Railroad News

Deadly BNSF Crossing Which Killed Five Family Members in Colorado Was In the Process of Getting Lights and Gates

(Trinidad, Colorado – June 28, 2016)

The crossing of Las Animas County Road 75.1, which killed five members of a religious, hard-working family Sunday morning at about 9:45 A.M., MDT was in a long, drawn-out process of being equipped with crossing gates and flashing lights.

The crossing of County Road 75.1 and BNSF rails had only silent, passive railroad cross-buck signs to “warn” the family, which included Abigail, 6, Heidi, 4, Kathryn, 2, and Ellianna, 8 months, of the rapid approach of the train.  Only Heidi, who is in stable condition at Denver’s Children’s Hospital with a broken arm and leg as well as a multiple of other fractures and trauma, survived the carnage.

But the true tragedy was that the paperwork intended to continue a process initiated first in 2013 to upgrade the deadly and unguarded crossing would have undoubtedly prevented the horrific tragedy.  The paperwork had just been signed two weeks ago by the Las Animas County Commission and was passed along to the Colorado State Public Utilities Commission for their approval of the estimated $230,000 project. The Colorado DOT confirmed to Reporter Mekialaya White of KRDO-TV News that, according to CDOT’s Amy Ford, the area is “prone to accidents” and that the project would “add flashers, gates and a constant warning system at the crossing.”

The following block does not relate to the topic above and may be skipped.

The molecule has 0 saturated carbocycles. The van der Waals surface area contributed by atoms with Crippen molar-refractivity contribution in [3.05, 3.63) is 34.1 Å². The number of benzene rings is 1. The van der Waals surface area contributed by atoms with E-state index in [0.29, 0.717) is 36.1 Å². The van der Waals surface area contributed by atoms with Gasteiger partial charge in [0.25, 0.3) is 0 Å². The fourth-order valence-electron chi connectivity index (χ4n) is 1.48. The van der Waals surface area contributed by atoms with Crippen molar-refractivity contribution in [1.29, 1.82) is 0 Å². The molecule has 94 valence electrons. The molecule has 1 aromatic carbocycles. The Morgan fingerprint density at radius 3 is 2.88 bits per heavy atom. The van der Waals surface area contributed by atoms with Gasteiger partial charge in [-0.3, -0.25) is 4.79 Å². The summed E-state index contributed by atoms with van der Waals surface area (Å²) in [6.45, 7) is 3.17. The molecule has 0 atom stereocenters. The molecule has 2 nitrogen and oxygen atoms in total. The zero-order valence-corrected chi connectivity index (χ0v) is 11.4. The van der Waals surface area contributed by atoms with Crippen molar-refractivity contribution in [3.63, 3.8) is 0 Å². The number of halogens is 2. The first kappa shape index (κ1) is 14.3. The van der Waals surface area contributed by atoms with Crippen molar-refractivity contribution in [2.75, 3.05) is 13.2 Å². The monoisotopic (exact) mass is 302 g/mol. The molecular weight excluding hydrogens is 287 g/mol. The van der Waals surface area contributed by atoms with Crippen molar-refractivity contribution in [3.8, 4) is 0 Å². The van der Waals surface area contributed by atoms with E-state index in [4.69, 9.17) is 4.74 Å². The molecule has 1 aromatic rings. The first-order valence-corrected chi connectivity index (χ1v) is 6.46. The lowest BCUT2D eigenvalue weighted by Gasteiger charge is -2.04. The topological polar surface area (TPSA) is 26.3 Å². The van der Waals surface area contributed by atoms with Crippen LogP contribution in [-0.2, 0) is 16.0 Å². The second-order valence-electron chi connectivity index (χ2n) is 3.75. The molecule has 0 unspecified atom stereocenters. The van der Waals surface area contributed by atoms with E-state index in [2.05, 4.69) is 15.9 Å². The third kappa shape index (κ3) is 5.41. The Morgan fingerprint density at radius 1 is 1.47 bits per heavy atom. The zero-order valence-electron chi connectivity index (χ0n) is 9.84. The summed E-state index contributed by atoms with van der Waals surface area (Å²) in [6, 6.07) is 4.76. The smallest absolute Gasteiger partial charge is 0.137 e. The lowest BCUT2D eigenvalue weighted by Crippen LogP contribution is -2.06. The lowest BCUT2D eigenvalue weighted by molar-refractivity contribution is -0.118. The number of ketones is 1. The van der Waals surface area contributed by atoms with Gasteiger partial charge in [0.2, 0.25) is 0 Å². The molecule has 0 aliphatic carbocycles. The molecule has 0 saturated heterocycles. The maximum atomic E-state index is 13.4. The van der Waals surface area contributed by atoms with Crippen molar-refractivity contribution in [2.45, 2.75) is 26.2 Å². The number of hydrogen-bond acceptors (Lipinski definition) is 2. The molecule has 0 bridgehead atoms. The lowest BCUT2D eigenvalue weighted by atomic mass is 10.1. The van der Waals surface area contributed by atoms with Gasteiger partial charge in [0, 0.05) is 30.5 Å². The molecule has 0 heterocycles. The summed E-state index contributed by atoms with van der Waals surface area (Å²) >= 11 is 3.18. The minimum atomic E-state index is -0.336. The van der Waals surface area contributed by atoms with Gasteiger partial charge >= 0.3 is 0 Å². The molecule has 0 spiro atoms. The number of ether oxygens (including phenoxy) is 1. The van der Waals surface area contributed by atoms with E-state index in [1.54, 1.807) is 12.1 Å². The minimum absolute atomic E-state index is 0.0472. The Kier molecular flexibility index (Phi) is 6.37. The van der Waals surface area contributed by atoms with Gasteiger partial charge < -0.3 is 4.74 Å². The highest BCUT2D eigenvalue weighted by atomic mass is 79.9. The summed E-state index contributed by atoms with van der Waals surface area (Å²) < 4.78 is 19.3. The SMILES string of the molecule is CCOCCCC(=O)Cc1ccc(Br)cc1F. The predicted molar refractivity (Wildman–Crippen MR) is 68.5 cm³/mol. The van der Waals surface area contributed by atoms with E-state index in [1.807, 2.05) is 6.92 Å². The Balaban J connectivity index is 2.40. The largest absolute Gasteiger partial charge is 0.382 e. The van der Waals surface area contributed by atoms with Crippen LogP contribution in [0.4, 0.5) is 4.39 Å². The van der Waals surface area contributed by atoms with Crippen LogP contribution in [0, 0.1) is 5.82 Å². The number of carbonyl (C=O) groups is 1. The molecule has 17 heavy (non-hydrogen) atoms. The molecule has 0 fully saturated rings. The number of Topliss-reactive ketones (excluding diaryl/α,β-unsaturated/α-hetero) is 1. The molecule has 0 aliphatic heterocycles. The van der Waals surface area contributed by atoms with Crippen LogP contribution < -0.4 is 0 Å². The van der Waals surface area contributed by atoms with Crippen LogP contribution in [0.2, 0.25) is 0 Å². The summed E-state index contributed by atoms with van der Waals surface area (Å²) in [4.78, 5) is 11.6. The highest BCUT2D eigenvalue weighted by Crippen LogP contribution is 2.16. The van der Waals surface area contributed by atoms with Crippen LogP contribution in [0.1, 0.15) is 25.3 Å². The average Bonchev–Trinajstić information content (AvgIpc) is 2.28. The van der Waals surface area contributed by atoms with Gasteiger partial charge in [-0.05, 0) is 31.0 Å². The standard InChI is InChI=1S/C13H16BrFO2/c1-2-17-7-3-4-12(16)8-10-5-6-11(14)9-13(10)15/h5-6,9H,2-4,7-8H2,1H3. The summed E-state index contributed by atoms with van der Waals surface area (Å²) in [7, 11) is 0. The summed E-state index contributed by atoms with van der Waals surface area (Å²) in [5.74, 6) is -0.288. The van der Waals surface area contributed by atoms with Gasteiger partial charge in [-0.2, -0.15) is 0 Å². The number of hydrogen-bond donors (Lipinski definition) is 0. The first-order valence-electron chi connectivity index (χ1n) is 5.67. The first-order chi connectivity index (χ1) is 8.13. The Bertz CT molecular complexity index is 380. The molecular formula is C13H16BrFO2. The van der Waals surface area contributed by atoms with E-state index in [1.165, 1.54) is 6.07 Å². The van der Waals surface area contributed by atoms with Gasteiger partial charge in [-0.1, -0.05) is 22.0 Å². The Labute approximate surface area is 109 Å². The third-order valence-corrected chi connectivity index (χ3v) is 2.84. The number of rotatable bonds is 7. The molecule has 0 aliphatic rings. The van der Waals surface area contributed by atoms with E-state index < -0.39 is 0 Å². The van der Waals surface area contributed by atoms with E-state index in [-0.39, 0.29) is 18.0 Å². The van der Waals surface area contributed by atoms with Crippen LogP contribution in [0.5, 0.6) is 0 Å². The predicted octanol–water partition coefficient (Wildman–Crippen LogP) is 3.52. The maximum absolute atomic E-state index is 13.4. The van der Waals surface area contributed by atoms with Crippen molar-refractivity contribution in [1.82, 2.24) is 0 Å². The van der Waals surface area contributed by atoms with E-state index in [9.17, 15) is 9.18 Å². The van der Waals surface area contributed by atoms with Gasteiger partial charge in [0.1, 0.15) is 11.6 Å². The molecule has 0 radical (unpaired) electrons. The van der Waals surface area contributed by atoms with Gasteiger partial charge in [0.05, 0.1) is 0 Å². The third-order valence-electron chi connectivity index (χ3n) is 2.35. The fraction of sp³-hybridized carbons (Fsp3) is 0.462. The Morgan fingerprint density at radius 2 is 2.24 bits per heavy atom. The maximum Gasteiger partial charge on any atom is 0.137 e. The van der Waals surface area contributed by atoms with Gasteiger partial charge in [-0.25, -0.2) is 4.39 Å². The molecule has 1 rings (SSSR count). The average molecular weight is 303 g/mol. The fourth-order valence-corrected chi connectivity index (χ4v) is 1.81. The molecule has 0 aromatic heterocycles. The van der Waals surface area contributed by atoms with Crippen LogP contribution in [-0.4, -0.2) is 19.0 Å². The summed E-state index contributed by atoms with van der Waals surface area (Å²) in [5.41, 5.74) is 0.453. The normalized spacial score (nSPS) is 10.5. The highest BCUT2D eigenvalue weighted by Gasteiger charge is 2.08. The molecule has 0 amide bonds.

Meanwhile, the CR 75.1/BNSF crossing’s collision record, when Sunday’s statistics are added, makes it one of Colorado’s most dangerous crossings. The five deaths and one injury suffered Sunday morning were in addition to five previous collisions which resulted in 3 additional non-fatal injuries as well as a death which occurred July 16, 2010. In the most recent crash, two travelers on the highway were seriously injured in a collision with a BNSF freight train on October 24, 2010. Four of the six collisions have involved Amtrak trains.

KRDO’s White said that “CDOT works on a dozen similar projects around the state per year, which rank in priority using factors like accidents and traffic volume through crossings.”